But the question recurs, when and how, have the courts of the United States acquired a common-law jurisdiction, in criminal cases? The United States must possess the common law themselves, before they can communicate it to their judicial agents: Now, the United States did not bring it with them from England; the constitution does not create it; and no act of congress has assumed it. Besides, what is the common law to which we are referred? Is it the common law entire, as it exists in England; or modified as it exists in some of the states; and of the various modifications, which are we to select, the system of Georgia or New Hampshire, of Pennsylvania or Connecticut?
Upon the whole, it may be a defect in our political institutions, it may be an inconvenience in the administration of justice, that the common-law authority, relating to crimes and punishments, has not been conferred upon the government of the United States, which is a government in other respects also of a limited jurisdiction: but judges cannot remedy political imperfections, nor supply any legislative omission. I will not say, whether the offence is at this time cognisable in a state court. But, certainly, congress might have provided, by law, for the present case, as they have provided for other cases of a similar nature; and yet, if congress had ever declared and defined the offence, without prescribing a punishment, I should still have thought it improper to exercise a discretion upon that part of the subject.
Peters, Justice.--Whenever a government has been established, I have always supposed, that a power to preserve itself was a necessary, and an inseparable concomitant. But the existence of the federal government would be precarious, it could no longer be called an independent government, if, for the punishment of offences of this nature, tending to obstruct and pervert the administration of its affairs, an appeal must be made to the state tribunals, or the offenders must escape with absolute impunity. The power to punish misdemeanors, is originally and strictly a common-law power; of which, I think, the United States are constitutionally possessed. It might have been exercised by congress, in the form of a legislative act; but it may also, in my opinion, be enforced in a course of judicial proceeding. Whenever an offence aims at the subversion of any federal institution, or at the corruption of its public officers, it is an offence against the well-being of the United States; from its very nature, it is cognisable under their authority; and consequently, it is within the jurisdiction of this court, by virtue of the 11th section of the judicial act.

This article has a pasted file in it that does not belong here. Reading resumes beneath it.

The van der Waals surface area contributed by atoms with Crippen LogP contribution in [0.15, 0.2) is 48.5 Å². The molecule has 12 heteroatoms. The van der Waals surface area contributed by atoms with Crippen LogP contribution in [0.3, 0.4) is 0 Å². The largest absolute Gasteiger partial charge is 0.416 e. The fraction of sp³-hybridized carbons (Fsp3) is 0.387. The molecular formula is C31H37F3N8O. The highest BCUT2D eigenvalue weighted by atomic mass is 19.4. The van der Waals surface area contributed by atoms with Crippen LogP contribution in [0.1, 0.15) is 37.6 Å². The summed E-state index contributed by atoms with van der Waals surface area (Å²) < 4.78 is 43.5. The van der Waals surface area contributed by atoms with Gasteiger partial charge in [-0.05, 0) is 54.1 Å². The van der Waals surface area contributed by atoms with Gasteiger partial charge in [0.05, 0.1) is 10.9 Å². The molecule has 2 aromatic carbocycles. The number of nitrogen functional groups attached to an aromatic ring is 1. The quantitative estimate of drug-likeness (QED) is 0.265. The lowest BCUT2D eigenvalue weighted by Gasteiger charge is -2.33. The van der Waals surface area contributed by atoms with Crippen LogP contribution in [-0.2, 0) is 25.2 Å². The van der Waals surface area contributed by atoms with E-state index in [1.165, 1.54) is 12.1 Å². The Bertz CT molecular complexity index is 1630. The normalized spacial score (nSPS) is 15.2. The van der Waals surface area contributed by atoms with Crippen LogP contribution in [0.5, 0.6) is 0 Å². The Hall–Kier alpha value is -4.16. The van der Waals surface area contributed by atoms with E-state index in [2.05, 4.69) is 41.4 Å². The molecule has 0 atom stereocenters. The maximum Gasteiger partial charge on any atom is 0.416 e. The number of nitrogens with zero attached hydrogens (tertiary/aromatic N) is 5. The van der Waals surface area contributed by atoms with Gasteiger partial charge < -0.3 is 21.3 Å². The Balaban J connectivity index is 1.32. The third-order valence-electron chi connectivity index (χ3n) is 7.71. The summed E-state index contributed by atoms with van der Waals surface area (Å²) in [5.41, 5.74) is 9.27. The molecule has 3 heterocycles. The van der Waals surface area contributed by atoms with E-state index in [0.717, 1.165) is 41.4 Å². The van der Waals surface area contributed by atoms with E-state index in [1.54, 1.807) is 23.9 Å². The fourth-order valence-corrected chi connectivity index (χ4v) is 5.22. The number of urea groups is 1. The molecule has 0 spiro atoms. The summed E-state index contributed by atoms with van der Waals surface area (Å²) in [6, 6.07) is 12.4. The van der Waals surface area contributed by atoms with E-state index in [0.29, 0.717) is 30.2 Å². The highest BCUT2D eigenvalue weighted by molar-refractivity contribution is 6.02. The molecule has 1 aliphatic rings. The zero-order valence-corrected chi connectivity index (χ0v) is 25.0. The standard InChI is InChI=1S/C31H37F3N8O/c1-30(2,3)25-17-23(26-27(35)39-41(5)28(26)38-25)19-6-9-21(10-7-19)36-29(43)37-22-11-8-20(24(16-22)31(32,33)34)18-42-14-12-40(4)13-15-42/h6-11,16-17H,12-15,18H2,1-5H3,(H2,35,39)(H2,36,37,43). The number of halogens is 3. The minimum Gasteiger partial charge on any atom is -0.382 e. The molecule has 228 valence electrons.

The Founders' Constitution
Volume 4, Article 3, Section 2, Clause 1, Document 40
The University of Chicago Press